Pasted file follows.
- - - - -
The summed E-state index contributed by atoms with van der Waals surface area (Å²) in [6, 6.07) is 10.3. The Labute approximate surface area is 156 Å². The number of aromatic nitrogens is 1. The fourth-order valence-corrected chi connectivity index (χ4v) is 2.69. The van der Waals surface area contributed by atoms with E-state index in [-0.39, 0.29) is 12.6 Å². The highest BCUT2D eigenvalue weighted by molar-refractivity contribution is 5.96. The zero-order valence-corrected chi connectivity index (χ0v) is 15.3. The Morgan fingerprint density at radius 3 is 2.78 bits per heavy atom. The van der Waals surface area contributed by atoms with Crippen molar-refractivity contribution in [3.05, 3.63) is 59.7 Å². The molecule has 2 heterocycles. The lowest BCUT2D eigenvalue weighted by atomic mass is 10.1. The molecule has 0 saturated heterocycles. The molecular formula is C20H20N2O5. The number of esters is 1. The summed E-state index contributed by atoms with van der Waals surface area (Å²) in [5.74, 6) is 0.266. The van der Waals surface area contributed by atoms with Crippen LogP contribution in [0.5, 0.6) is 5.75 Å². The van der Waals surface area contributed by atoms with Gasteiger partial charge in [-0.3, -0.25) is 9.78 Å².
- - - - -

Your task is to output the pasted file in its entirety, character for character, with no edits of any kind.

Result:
The summed E-state index contributed by atoms with van der Waals surface area (Å²) in [6, 6.07) is 10.3. The Labute approximate surface area is 156 Å². The number of aromatic nitrogens is 1. The fourth-order valence-corrected chi connectivity index (χ4v) is 2.69. The van der Waals surface area contributed by atoms with E-state index in [-0.39, 0.29) is 12.6 Å². The highest BCUT2D eigenvalue weighted by molar-refractivity contribution is 5.96. The zero-order valence-corrected chi connectivity index (χ0v) is 15.3. The Morgan fingerprint density at radius 3 is 2.78 bits per heavy atom. The van der Waals surface area contributed by atoms with Crippen molar-refractivity contribution in [3.05, 3.63) is 59.7 Å². The molecule has 2 heterocycles. The lowest BCUT2D eigenvalue weighted by atomic mass is 10.1. The molecule has 0 saturated heterocycles. The molecular formula is C20H20N2O5. The number of esters is 1. The summed E-state index contributed by atoms with van der Waals surface area (Å²) in [5.74, 6) is 0.266. The van der Waals surface area contributed by atoms with Crippen LogP contribution in [0.5, 0.6) is 5.75 Å². The van der Waals surface area contributed by atoms with Gasteiger partial charge in [-0.3, -0.25) is 9.78 Å².